In December 1909, Cotton Belt began construction of a new passenger station and freight station in North Little Rock. The new passenger station opened for business on August 1, 1910, and as of that date, Cotton Belt discontinued passenger service from Argenta, across the Baring Cross Bridge and into Little Rock Union Station. Passenger service continued until December 9, 1928, when it was replaced by Cotton Belt bus service and a mixed train. The passenger and freight stations were located at the corner of Washington and Orange streets, with the east end of the passenger station adjacent to the approach to the Main Street bridge.
Postcard coverage of Cotton Belt passenger station. Top card by C.T. American Art for Jungkind Photo Supply, middle card by Acmegraph Co., lower card by S.H. Kress & Co.
Cotton Belt passenger station, North Little Rock, 1927 flood.
Cotton Belt freight station during 1927 flood, as viewed from Main Street bridge.
Cotton Belt passenger station, April 1966, in use as warehouse for Arkansas Gazette newsprint and many surplus copies of 1936 Centennial Booklet which had been saved by the newspaper. Identity of red brick building east of Main Street bridge is currently unknown, but not railroad related.
The Cotton Belt passenger station burned on July 2, 1967. The rolls of newsprint and other old papers stored in the building made fighting the fire very difficult. Note views of freight station in distance, including the Southwestern Transportation Company truck shops.
The companion structure to the Cotton Belt passenger station in North Little Rock was a freight station constructed in the same time period. The visible difference in brick colors was evidence of a significant remodeling, probably in the post-World War II era, when the outside stairway access to the second floor was removed and the size of first floor windows was reduced. In this classic intermodal scene from 1953, freight is being transferred to a Southwestern Transportation truck from SSW boxcar 46015 at the North Little Rock freight station. In later years, these tracks on the south side of the station were removed and the area was used for truck loading. Photo courtesy of St. Louis-Southwestern Public Relations Department.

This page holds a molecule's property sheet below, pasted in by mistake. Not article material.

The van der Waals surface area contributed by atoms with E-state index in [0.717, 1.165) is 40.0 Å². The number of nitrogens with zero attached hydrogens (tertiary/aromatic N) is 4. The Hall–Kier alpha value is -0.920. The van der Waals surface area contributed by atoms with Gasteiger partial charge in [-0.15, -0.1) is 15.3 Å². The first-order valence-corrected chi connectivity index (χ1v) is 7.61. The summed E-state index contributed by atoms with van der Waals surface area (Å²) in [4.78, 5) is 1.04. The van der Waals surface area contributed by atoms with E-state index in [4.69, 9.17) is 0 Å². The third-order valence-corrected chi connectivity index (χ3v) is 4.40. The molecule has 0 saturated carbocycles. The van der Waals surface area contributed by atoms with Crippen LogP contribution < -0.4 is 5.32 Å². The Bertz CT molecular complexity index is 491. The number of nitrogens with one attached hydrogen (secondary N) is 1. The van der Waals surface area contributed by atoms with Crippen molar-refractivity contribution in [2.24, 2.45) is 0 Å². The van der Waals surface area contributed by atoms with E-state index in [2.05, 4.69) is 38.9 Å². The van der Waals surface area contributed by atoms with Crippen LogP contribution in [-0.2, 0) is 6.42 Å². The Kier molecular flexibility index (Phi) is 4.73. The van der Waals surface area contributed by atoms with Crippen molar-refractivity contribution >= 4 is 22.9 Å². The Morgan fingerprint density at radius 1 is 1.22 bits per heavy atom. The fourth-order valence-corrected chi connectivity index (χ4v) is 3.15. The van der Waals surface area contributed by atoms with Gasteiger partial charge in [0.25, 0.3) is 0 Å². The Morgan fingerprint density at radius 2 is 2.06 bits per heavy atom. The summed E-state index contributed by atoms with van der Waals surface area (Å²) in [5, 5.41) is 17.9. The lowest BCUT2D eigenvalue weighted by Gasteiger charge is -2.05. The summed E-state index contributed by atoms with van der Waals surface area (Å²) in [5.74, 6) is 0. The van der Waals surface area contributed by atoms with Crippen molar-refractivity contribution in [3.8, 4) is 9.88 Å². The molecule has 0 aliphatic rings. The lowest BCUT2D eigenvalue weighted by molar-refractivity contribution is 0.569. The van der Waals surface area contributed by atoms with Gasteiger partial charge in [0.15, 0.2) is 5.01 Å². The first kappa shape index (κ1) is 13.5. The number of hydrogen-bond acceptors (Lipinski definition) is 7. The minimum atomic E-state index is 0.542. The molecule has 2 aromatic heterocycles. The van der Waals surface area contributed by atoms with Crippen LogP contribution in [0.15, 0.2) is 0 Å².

Cotton Belt freight station, 300 West Washington Avenue, North Little Rock, April 1970. At one time, a radio station broadcast studio was located upstairs in the freight station.
Cotton Belt freight offices moved from the freight station to new offices at Arkansas Avenue & Buckeye Street on March 20, 1971, and Southwestern Transportation, Cotton Belt's trucking subsidiary, moved to Arkansas Avenue & Hazel Street about a month later, leaving the freight station empty. These facilities were adjacent to the west end of the Cotton Belt yards, along and just south of Arkansas Avenue in North Little Rock. The old freight station had been purchased in 1970 by the Urban Renewal Agency. Removal was required to make way for the Market Plaza Urban Renewal Project and the (then) proposed Riverside Drive. On June 4, 1971, a high bid of $750 was accepted, and by mid-July initial demolition had started, with the removal of interior fixtures and pipes. The demolition was completed by January 1972. [Arkansas Gazette July 13, 1971, page 1B]
The Cotton Belt freight office in 1967 still had a train order signal and the engine facility still included an armstrong turntable. The turntable had been removed and pit filled in by 1971.
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